The 3 Main Types of Commercials 

By Webmaster

  • The 3 Main Types of Commercials 

    Commercial actors can benefit from understanding the distinctions

    (by Javier Guerra)

    A commercial is a commercial is a commercial. They’re all the same, right? Except, they are not.

  • Advertisers use different strategies and techniques to sell their products, based on the objective they wish to achieve. For instance, the company’s goal might be to help consumers understand how to use their product. Or, the goal might be to show how their product can solve a customer’s unique problem or how it can improve their lives. Commercial actors can benefit from understanding these distinctions.

    Understanding what type of commercial you are auditioning for helps you plot a winning strategy to book the role.

  • Here are the three main types of commercials you might audition for:

    #1: Spokesperson

    A spokesperson spot is just as the title suggests. A brand will choose an actor or celebrity to be their spokesperson for that spot and, possibly, for future spots. In this type of commercial, the goal is relatability. The advertiser usually seeks an actor with a friendly, trustworthy face; one that its target audience can relate to, identify with and be influenced by.

    Think of some of the “characters” you’ve seen in television, like “Jake” from the State Farm commercials, “Flo” from the Progressive Insurance spots or the “Can you hear me now?” guy from the Verizon Wireless commercials. These could all be classified as spokesperson spots.


    Testimonials are another form of a spokesperson spot. In a testimonial, an advertiser will use an actor or, in some cases, a real person who will “testify” that they have used the company’s products and have seen a dramatic improvement in their quality of life.

    Testimonials are one of the more effective ways to advertise, even when the person giving the “testimony” is a paid actor reading from a script, as long as the testimony is believed to be authentic.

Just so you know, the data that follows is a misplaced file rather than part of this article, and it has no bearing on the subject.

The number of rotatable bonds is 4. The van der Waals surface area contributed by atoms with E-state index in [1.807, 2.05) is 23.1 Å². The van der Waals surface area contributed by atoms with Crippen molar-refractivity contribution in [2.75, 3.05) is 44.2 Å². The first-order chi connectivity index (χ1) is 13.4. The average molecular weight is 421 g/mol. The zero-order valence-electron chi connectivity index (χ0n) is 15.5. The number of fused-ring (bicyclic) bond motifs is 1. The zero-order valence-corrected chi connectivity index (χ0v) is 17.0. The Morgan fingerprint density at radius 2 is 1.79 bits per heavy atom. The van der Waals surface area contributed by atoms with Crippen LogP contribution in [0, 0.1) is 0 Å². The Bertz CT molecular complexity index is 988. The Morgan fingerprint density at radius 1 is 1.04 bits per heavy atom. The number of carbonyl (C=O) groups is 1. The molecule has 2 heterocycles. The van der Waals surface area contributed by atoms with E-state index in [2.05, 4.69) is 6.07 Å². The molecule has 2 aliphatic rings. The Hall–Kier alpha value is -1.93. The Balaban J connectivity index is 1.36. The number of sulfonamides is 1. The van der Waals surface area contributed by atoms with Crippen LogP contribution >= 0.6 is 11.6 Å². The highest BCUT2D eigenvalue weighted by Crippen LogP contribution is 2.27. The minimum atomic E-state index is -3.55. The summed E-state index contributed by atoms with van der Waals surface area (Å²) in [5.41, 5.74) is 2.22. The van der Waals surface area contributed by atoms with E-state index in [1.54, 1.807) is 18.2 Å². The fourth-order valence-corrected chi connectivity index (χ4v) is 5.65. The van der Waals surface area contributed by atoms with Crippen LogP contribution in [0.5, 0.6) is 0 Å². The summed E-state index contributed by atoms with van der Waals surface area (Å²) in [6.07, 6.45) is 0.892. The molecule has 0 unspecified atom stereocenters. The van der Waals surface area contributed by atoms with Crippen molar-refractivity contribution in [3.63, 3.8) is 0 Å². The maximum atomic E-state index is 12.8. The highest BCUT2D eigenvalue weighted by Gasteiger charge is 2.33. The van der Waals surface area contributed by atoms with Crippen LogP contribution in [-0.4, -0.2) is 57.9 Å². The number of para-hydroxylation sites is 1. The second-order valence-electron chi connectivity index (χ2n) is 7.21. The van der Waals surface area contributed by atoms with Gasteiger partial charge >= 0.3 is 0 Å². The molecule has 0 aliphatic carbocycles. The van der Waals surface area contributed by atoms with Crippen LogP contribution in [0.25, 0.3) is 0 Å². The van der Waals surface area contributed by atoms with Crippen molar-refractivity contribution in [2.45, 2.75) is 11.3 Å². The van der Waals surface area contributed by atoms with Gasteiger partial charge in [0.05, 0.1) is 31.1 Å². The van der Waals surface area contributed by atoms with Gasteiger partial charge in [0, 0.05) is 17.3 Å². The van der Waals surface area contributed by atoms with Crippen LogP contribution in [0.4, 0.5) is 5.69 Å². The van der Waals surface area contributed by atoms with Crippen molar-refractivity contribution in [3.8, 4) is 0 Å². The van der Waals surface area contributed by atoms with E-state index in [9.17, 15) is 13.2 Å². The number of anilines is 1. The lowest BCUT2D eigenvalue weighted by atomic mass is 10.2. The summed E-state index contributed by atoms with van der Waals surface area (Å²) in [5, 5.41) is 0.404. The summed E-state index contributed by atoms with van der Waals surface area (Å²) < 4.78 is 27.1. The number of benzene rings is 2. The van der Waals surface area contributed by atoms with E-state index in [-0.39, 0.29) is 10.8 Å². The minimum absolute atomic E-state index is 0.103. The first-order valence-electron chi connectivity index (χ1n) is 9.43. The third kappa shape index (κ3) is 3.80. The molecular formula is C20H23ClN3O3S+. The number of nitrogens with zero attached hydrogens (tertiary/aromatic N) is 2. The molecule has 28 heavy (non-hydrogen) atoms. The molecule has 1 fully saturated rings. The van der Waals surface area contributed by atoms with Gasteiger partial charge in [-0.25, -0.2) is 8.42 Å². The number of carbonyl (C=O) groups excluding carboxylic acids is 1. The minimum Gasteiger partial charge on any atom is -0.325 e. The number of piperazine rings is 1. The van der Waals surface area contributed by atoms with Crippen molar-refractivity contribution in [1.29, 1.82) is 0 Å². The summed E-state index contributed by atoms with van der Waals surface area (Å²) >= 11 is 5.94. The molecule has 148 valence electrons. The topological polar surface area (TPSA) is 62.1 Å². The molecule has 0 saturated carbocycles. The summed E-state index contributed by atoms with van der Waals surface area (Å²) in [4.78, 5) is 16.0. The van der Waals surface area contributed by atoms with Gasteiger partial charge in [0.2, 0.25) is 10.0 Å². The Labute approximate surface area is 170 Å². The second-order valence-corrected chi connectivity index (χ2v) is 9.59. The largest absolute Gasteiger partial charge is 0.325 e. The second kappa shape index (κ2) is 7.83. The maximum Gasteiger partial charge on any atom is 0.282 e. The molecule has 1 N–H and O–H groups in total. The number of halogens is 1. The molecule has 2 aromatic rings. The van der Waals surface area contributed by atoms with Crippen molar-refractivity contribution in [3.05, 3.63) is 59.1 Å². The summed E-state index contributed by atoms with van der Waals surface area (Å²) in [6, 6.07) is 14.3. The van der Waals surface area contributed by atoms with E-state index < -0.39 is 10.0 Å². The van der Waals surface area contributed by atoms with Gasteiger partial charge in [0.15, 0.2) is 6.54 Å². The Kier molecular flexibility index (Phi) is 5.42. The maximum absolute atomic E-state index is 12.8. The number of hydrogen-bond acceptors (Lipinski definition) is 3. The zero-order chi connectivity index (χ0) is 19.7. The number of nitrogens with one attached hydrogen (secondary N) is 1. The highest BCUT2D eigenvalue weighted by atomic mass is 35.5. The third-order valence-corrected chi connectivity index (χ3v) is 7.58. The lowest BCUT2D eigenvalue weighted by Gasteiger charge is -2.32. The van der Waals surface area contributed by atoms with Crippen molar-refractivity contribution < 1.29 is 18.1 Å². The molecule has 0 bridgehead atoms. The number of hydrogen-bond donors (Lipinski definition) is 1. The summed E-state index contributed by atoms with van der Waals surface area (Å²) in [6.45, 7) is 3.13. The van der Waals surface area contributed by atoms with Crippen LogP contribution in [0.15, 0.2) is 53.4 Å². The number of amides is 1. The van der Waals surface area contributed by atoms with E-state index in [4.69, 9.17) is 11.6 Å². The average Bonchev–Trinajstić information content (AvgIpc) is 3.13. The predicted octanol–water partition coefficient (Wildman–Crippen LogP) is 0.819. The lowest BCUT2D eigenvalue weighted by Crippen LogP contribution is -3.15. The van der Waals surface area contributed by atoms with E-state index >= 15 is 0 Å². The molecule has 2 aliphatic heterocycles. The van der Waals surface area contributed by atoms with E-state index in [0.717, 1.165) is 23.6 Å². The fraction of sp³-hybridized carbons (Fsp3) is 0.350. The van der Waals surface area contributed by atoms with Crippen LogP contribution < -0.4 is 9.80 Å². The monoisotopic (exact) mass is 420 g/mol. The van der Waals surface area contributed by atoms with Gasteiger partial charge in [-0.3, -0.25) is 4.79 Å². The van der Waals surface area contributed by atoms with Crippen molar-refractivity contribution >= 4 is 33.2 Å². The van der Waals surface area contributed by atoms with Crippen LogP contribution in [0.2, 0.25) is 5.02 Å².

• #2: Problem/Solution 

    In a Problem/Solution spot, the advertiser’s goal is to demonstrate how their product can solve a specific problem better than their competitors.

    The advertiser introduces a specific problem that many people in its target audience can recognize as a problem they experience in their own lives. Then, the advertiser demonstrates to the audience exactly how their product can solve this problem effectively.

    An example of this would be a paper towel commercial. An actress attempts to wipe up a spill made by her new baby. She wipes and wipes, using the inferior brand, yet the spill is not absorbed. But when she uses, say, Brawny paper towels, the spill is quickly absorbed and her problem is solved.

  • #3: Slice-of-Life 

    In a slice-of-life commercial, the advertiser’s goal is to tell a believable story while demonstrating how their product can make a real difference in people’s real lives.

    In slice-of-life commercials, actors often don’t have speaking roles. Instead, a narrator speaks while the actors go about their make-believe lives, which are improved thanks to their use of the advertiser’s product or service.

    Pharmaceutical companies and automobile companies use this type of spot to great effect. A narrator introduces a new line of Ford trucks, for example, while a relatable actor uses the vehicle in real-life situations, such as hauling wood or driving off-road.

    Understanding these distinctions will help you strategize what to emphasize, what to wear, what to say and how to say it.

    Understanding the type of commercial you are auditioning for, and understanding what the advertiser hopes to achieve, can help give you a better understanding of how to approach your audition.

    You might, for instance, make an extra effort to be well-groomed, likeable and relatable when auditioning for a spokesperson spot. Or, you might plan to be super enthusiastic about the brand’s ability to solve your problem, when auditioning for a problem/solution spot.

    Understanding these distinctions will help you strategize what to emphasize, what to wear, what to say and how to say it.

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